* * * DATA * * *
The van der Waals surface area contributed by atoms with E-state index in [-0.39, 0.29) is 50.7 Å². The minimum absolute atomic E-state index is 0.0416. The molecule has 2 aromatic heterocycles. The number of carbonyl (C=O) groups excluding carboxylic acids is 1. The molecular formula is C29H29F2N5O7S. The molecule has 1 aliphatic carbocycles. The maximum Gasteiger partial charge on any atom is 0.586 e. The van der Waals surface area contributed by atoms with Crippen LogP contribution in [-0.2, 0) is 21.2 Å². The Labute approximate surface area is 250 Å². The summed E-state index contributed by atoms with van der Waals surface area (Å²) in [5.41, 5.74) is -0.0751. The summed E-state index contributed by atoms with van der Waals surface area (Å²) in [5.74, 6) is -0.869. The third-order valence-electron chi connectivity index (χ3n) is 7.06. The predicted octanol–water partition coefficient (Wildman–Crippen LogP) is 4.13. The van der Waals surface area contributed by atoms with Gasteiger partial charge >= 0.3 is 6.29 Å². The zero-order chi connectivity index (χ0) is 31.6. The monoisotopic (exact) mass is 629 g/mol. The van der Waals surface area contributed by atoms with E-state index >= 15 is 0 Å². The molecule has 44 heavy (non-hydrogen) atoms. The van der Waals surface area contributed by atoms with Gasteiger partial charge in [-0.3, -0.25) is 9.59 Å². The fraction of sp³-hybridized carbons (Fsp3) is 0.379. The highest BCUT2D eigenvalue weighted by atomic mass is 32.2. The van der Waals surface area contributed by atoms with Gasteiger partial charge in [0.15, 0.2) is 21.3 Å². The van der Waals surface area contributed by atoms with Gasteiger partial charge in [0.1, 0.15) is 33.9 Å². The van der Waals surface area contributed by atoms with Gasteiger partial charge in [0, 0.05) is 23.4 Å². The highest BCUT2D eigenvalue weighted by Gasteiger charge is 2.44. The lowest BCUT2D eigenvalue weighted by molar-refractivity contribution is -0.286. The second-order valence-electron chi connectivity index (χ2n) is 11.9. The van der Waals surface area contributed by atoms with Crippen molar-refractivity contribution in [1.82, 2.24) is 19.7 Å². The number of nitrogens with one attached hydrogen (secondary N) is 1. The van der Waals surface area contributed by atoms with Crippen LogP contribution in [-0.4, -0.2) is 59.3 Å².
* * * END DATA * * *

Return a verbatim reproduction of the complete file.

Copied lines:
The van der Waals surface area contributed by atoms with E-state index in [-0.39, 0.29) is 50.7 Å². The minimum absolute atomic E-state index is 0.0416. The molecule has 2 aromatic heterocycles. The number of carbonyl (C=O) groups excluding carboxylic acids is 1. The molecular formula is C29H29F2N5O7S. The molecule has 1 aliphatic carbocycles. The maximum Gasteiger partial charge on any atom is 0.586 e. The van der Waals surface area contributed by atoms with Crippen LogP contribution in [-0.2, 0) is 21.2 Å². The Labute approximate surface area is 250 Å². The summed E-state index contributed by atoms with van der Waals surface area (Å²) in [5.41, 5.74) is -0.0751. The summed E-state index contributed by atoms with van der Waals surface area (Å²) in [5.74, 6) is -0.869. The third-order valence-electron chi connectivity index (χ3n) is 7.06. The predicted octanol–water partition coefficient (Wildman–Crippen LogP) is 4.13. The van der Waals surface area contributed by atoms with Gasteiger partial charge >= 0.3 is 6.29 Å². The zero-order chi connectivity index (χ0) is 31.6. The monoisotopic (exact) mass is 629 g/mol. The van der Waals surface area contributed by atoms with E-state index >= 15 is 0 Å². The molecule has 44 heavy (non-hydrogen) atoms. The van der Waals surface area contributed by atoms with Gasteiger partial charge in [-0.3, -0.25) is 9.59 Å². The fraction of sp³-hybridized carbons (Fsp3) is 0.379. The highest BCUT2D eigenvalue weighted by atomic mass is 32.2. The van der Waals surface area contributed by atoms with Gasteiger partial charge in [0.15, 0.2) is 21.3 Å². The van der Waals surface area contributed by atoms with Gasteiger partial charge in [0.1, 0.15) is 33.9 Å². The van der Waals surface area contributed by atoms with Gasteiger partial charge in [0, 0.05) is 23.4 Å². The highest BCUT2D eigenvalue weighted by Gasteiger charge is 2.44. The lowest BCUT2D eigenvalue weighted by molar-refractivity contribution is -0.286. The second-order valence-electron chi connectivity index (χ2n) is 11.9. The van der Waals surface area contributed by atoms with Crippen molar-refractivity contribution in [1.82, 2.24) is 19.7 Å². The number of nitrogens with one attached hydrogen (secondary N) is 1. The van der Waals surface area contributed by atoms with Crippen LogP contribution in [-0.4, -0.2) is 59.3 Å².